Really enjoying reading all the threads so far!

    Was wondering if someone would be able to help me with this knife.
    Want to find out what it is to see if it is worth restoring.

    Look forward to finding out what it is!

    Cheers,


    関菊水 謹製 本割込 (Seki-kikusui kinsei hon-warikomi)
    There's a small company named "菊水刃物" (kikusui hamono) in Seki, so I guess it's their product, though the company is more famous for outdoor and diving knives.
    I'm not sure either but maybe you should try and find how it cuts. It might be inexpensive but that doesn't mean it's useless...

  8. #38
    [QUOTE=no_one_just_Roy;339432]hi everyone, just another nameless japanese lurker here.


    So... it reads 登録 忠雄作 (touroku Tadao(?) saku/ Registered (made) by Tadao)

    I'm not familier with that name so I had to look up for it.
    And it looks like the knife is a cheaper side, baseline quality, soft iron / carbon steel (SK-5 steel?) forged one.
    I couldn't find the details on who made it, but seems like it's by some blacksmith in Tsubame Sanjo area, Niigata prefecture.



    Thanks for the information on the mystery knives.

    I own a Tanaka 270mm gyuto. Really like the style of kanji he engraves. It's noticeably larger than other makers. Name:  ImageUploadedByKitchen Knife Forum1423379066.745580.jpg
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    Was contemplating getting a yanagiba from Tanaka, but not sure how the large kanji would react to the shinogi line moving up the table of the blade from sharpening. The kanji might intersect the shinogi line. Guessing mostly a cosmetic concern, losing part of the kanji, plus this would take a while before becoming an issue.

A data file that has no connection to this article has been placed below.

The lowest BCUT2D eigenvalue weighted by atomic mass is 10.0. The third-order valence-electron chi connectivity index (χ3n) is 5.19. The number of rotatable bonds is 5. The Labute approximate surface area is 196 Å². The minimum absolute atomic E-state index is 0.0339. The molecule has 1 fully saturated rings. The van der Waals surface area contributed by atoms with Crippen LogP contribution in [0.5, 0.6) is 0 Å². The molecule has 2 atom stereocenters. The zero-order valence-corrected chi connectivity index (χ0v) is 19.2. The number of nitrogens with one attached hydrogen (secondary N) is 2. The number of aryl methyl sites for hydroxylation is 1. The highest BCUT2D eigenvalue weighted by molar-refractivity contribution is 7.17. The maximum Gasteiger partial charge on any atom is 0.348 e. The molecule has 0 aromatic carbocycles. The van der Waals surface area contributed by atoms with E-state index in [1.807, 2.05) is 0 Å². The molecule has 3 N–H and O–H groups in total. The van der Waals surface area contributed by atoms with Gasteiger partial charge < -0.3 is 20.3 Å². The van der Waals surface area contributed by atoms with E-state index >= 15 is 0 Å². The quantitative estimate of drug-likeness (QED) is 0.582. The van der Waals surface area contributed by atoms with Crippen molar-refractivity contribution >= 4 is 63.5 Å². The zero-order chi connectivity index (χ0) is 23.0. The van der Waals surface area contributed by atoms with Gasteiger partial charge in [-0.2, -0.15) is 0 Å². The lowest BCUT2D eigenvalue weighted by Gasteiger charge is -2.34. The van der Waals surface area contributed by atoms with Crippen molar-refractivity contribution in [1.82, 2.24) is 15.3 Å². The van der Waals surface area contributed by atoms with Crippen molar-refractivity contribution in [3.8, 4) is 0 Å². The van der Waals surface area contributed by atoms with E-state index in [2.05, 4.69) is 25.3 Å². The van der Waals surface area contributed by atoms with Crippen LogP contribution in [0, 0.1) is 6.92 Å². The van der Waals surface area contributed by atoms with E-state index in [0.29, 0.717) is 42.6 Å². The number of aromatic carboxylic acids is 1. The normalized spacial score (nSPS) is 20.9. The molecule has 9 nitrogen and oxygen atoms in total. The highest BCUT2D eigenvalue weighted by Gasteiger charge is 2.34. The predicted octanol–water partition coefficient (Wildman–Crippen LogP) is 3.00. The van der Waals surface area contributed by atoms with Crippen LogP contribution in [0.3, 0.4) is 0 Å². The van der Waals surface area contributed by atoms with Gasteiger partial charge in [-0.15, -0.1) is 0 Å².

Name:  ImageUploadedByKitchen Knife Forum1423379925.129054.jpg
Views: 166
Size:  13.9 KB

  9. #39
    So i've been trying to decode the kanji on one of my knives, and this is what i've gathered so far.
    I'm fairly certain that the "Yasui ? Hagane" part means Yasuki Speciality Steel.

    The first two kanji i have no idea about, same with the very last one. Any help?


  10. #40
    Quote Originally Posted by denfetafrukten View Post
    So i've been trying to decode the kanji on one of my knives, and this is what i've gathered so far.
    I'm fairly certain that the "Yasui ? Hagane" part means Yasuki Speciality Steel.

    The first two kanji i have no idea about, same with the very last one. Any help?

    "安来鋼" is indeed yasu-ki hagane, the name of the speciality steel by Hitachi Metals ltd.. Originally it came from Yasugi (安来 - same kanji as you see), name of a small city in Shimane Prefecture, but the name of the steel is "Yasuki" - perhaps they wanted it to be clear that while it is originated from the traditional tama-hagane steel, the steel they make is not by the traditional method and high-tech involved.
    (By the way, basically you need a following kana to read 安 as 'yasu-i' (安い) )

    But the following is rather weird. It indeed is "青鋼" and it means "blue steel" but the first character is in older writing "靑" which has been officially obsolete in Japan since 1949. And I don't think the blue paper steel was available back then.
    Also, I don't see any good reason to stamp "yasuki steel" when you clearly state it is blue steel, one of major Yasuki steel lineup. It's totally redundant.
    "入" (iri) means ... well, "include" "contain" "enter" or things like that. And this too is kind of strange (you cannot simply blend steels like pancake mix...)
    So... I don't think it's made (or at least stamped) in Japan. China or Korea it might be? Come to think of it, the first 2 letters may be hangul or some other characters instead of kanji, though they are indecipherable in the picture.
    "Your knife don't cut? You need a sharpening stone, probably not a new knife." - conversation in an old Japanese knife shop